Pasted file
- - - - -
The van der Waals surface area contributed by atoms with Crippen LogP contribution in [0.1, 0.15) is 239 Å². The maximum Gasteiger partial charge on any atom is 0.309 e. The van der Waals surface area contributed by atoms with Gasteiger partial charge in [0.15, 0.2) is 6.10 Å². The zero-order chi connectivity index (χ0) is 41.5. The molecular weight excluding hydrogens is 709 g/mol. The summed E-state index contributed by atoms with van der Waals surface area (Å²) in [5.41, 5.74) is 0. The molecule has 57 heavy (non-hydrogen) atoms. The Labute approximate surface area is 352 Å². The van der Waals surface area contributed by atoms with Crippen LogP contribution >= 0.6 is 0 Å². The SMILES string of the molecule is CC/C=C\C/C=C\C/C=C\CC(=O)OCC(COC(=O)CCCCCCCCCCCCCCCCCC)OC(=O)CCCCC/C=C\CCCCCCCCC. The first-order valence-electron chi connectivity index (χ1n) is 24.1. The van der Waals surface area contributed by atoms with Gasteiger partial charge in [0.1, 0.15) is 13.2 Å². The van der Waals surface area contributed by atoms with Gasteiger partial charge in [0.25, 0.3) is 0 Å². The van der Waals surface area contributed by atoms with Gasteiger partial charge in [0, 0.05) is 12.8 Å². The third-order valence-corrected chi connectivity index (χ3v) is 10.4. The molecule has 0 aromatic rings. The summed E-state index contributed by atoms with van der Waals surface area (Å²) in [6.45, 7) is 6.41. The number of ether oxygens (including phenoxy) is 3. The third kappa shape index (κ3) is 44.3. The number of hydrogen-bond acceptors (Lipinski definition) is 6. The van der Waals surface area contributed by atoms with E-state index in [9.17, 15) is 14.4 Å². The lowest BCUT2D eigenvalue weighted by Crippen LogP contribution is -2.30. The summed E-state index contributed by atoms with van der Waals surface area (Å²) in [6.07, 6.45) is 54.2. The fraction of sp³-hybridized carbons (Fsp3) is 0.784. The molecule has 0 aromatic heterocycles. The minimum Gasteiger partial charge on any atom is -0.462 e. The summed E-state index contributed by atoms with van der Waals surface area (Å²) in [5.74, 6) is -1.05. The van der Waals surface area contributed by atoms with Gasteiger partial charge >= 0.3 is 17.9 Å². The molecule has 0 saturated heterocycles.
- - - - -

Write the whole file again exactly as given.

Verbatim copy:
The van der Waals surface area contributed by atoms with Crippen LogP contribution in [0.1, 0.15) is 239 Å². The maximum Gasteiger partial charge on any atom is 0.309 e. The van der Waals surface area contributed by atoms with Gasteiger partial charge in [0.15, 0.2) is 6.10 Å². The zero-order chi connectivity index (χ0) is 41.5. The molecular weight excluding hydrogens is 709 g/mol. The summed E-state index contributed by atoms with van der Waals surface area (Å²) in [5.41, 5.74) is 0. The molecule has 57 heavy (non-hydrogen) atoms. The Labute approximate surface area is 352 Å². The van der Waals surface area contributed by atoms with Crippen LogP contribution >= 0.6 is 0 Å². The SMILES string of the molecule is CC/C=C\C/C=C\C/C=C\CC(=O)OCC(COC(=O)CCCCCCCCCCCCCCCCCC)OC(=O)CCCCC/C=C\CCCCCCCCC. The first-order valence-electron chi connectivity index (χ1n) is 24.1. The van der Waals surface area contributed by atoms with Gasteiger partial charge in [0.1, 0.15) is 13.2 Å². The van der Waals surface area contributed by atoms with Gasteiger partial charge in [0.25, 0.3) is 0 Å². The van der Waals surface area contributed by atoms with Gasteiger partial charge in [0, 0.05) is 12.8 Å². The third-order valence-corrected chi connectivity index (χ3v) is 10.4. The molecule has 0 aromatic rings. The summed E-state index contributed by atoms with van der Waals surface area (Å²) in [6.45, 7) is 6.41. The number of ether oxygens (including phenoxy) is 3. The third kappa shape index (κ3) is 44.3. The number of hydrogen-bond acceptors (Lipinski definition) is 6. The van der Waals surface area contributed by atoms with E-state index in [9.17, 15) is 14.4 Å². The lowest BCUT2D eigenvalue weighted by Crippen LogP contribution is -2.30. The summed E-state index contributed by atoms with van der Waals surface area (Å²) in [6.07, 6.45) is 54.2. The fraction of sp³-hybridized carbons (Fsp3) is 0.784. The molecule has 0 aromatic heterocycles. The minimum Gasteiger partial charge on any atom is -0.462 e. The summed E-state index contributed by atoms with van der Waals surface area (Å²) in [5.74, 6) is -1.05. The van der Waals surface area contributed by atoms with Gasteiger partial charge >= 0.3 is 17.9 Å². The molecule has 0 saturated heterocycles.